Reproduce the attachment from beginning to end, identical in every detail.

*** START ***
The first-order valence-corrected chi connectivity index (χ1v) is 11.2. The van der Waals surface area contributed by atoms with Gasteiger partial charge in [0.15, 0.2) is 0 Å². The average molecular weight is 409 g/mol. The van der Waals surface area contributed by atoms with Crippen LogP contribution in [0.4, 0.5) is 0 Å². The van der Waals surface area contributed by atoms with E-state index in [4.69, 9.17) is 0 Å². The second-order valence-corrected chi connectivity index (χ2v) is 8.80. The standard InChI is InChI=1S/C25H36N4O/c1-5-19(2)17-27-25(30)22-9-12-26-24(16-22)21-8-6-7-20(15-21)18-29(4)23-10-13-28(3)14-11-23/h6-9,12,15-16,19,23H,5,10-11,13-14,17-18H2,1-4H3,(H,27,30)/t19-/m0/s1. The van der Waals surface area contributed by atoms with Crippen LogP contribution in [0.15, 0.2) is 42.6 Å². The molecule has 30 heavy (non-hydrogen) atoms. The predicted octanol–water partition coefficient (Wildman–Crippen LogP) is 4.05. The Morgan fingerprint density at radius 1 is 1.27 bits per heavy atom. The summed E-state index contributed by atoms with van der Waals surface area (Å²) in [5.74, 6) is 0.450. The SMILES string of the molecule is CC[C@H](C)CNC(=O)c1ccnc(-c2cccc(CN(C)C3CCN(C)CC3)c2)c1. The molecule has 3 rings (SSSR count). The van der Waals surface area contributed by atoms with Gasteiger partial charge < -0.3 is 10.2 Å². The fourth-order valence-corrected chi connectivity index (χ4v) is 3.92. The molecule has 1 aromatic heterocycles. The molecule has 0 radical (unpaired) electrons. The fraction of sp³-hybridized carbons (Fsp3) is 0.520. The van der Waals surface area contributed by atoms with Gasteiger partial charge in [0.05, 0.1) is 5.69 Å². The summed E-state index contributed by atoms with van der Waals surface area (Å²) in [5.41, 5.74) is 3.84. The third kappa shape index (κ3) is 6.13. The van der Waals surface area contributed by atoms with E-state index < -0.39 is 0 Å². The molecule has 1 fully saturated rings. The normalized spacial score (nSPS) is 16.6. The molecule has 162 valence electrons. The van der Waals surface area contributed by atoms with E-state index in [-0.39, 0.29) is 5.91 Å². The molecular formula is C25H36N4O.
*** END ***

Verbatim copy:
The first-order valence-corrected chi connectivity index (χ1v) is 11.2. The van der Waals surface area contributed by atoms with Gasteiger partial charge in [0.15, 0.2) is 0 Å². The average molecular weight is 409 g/mol. The van der Waals surface area contributed by atoms with Crippen LogP contribution in [0.4, 0.5) is 0 Å². The van der Waals surface area contributed by atoms with E-state index in [4.69, 9.17) is 0 Å². The second-order valence-corrected chi connectivity index (χ2v) is 8.80. The standard InChI is InChI=1S/C25H36N4O/c1-5-19(2)17-27-25(30)22-9-12-26-24(16-22)21-8-6-7-20(15-21)18-29(4)23-10-13-28(3)14-11-23/h6-9,12,15-16,19,23H,5,10-11,13-14,17-18H2,1-4H3,(H,27,30)/t19-/m0/s1. The van der Waals surface area contributed by atoms with Crippen LogP contribution in [0.15, 0.2) is 42.6 Å². The molecule has 30 heavy (non-hydrogen) atoms. The predicted octanol–water partition coefficient (Wildman–Crippen LogP) is 4.05. The Morgan fingerprint density at radius 1 is 1.27 bits per heavy atom. The summed E-state index contributed by atoms with van der Waals surface area (Å²) in [5.74, 6) is 0.450. The SMILES string of the molecule is CC[C@H](C)CNC(=O)c1ccnc(-c2cccc(CN(C)C3CCN(C)CC3)c2)c1. The molecule has 3 rings (SSSR count). The van der Waals surface area contributed by atoms with Gasteiger partial charge < -0.3 is 10.2 Å². The fourth-order valence-corrected chi connectivity index (χ4v) is 3.92. The molecule has 1 aromatic heterocycles. The molecule has 0 radical (unpaired) electrons. The fraction of sp³-hybridized carbons (Fsp3) is 0.520. The van der Waals surface area contributed by atoms with Gasteiger partial charge in [0.05, 0.1) is 5.69 Å². The summed E-state index contributed by atoms with van der Waals surface area (Å²) in [5.41, 5.74) is 3.84. The third kappa shape index (κ3) is 6.13. The van der Waals surface area contributed by atoms with E-state index < -0.39 is 0 Å². The molecule has 1 fully saturated rings. The normalized spacial score (nSPS) is 16.6. The molecule has 162 valence electrons. The van der Waals surface area contributed by atoms with E-state index in [-0.39, 0.29) is 5.91 Å². The molecular formula is C25H36N4O.